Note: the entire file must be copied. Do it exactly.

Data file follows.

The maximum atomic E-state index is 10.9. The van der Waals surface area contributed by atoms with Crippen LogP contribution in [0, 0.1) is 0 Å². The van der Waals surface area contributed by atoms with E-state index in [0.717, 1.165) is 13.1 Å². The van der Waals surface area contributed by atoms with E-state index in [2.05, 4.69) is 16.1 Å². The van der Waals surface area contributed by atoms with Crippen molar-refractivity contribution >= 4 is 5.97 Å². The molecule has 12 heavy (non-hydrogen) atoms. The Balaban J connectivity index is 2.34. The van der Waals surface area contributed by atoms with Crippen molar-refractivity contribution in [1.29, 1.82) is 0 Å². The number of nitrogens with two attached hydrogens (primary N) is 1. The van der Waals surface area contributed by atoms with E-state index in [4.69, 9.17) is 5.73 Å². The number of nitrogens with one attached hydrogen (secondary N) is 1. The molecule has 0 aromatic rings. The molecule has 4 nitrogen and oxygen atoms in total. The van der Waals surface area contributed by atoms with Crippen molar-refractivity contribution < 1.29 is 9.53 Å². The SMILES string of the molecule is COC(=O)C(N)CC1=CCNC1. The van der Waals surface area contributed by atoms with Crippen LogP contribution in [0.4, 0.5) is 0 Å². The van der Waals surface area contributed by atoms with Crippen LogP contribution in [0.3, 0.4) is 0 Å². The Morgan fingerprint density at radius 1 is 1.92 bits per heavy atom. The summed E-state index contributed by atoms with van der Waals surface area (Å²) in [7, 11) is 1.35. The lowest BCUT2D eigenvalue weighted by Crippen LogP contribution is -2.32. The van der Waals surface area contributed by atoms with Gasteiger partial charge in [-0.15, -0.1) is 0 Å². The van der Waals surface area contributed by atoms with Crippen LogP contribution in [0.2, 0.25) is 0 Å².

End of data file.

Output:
The maximum atomic E-state index is 10.9. The van der Waals surface area contributed by atoms with Crippen LogP contribution in [0, 0.1) is 0 Å². The van der Waals surface area contributed by atoms with E-state index in [0.717, 1.165) is 13.1 Å². The van der Waals surface area contributed by atoms with E-state index in [2.05, 4.69) is 16.1 Å². The van der Waals surface area contributed by atoms with Crippen molar-refractivity contribution >= 4 is 5.97 Å². The molecule has 12 heavy (non-hydrogen) atoms. The Balaban J connectivity index is 2.34. The van der Waals surface area contributed by atoms with Crippen molar-refractivity contribution in [1.29, 1.82) is 0 Å². The number of nitrogens with two attached hydrogens (primary N) is 1. The van der Waals surface area contributed by atoms with E-state index in [4.69, 9.17) is 5.73 Å². The number of nitrogens with one attached hydrogen (secondary N) is 1. The molecule has 0 aromatic rings. The molecule has 4 nitrogen and oxygen atoms in total. The van der Waals surface area contributed by atoms with Crippen molar-refractivity contribution < 1.29 is 9.53 Å². The SMILES string of the molecule is COC(=O)C(N)CC1=CCNC1. The van der Waals surface area contributed by atoms with Crippen LogP contribution in [0.4, 0.5) is 0 Å². The van der Waals surface area contributed by atoms with Crippen LogP contribution in [0.3, 0.4) is 0 Å². The Morgan fingerprint density at radius 1 is 1.92 bits per heavy atom. The summed E-state index contributed by atoms with van der Waals surface area (Å²) in [7, 11) is 1.35. The lowest BCUT2D eigenvalue weighted by Crippen LogP contribution is -2.32. The van der Waals surface area contributed by atoms with Gasteiger partial charge in [-0.15, -0.1) is 0 Å². The van der Waals surface area contributed by atoms with Crippen LogP contribution in [0.2, 0.25) is 0 Å².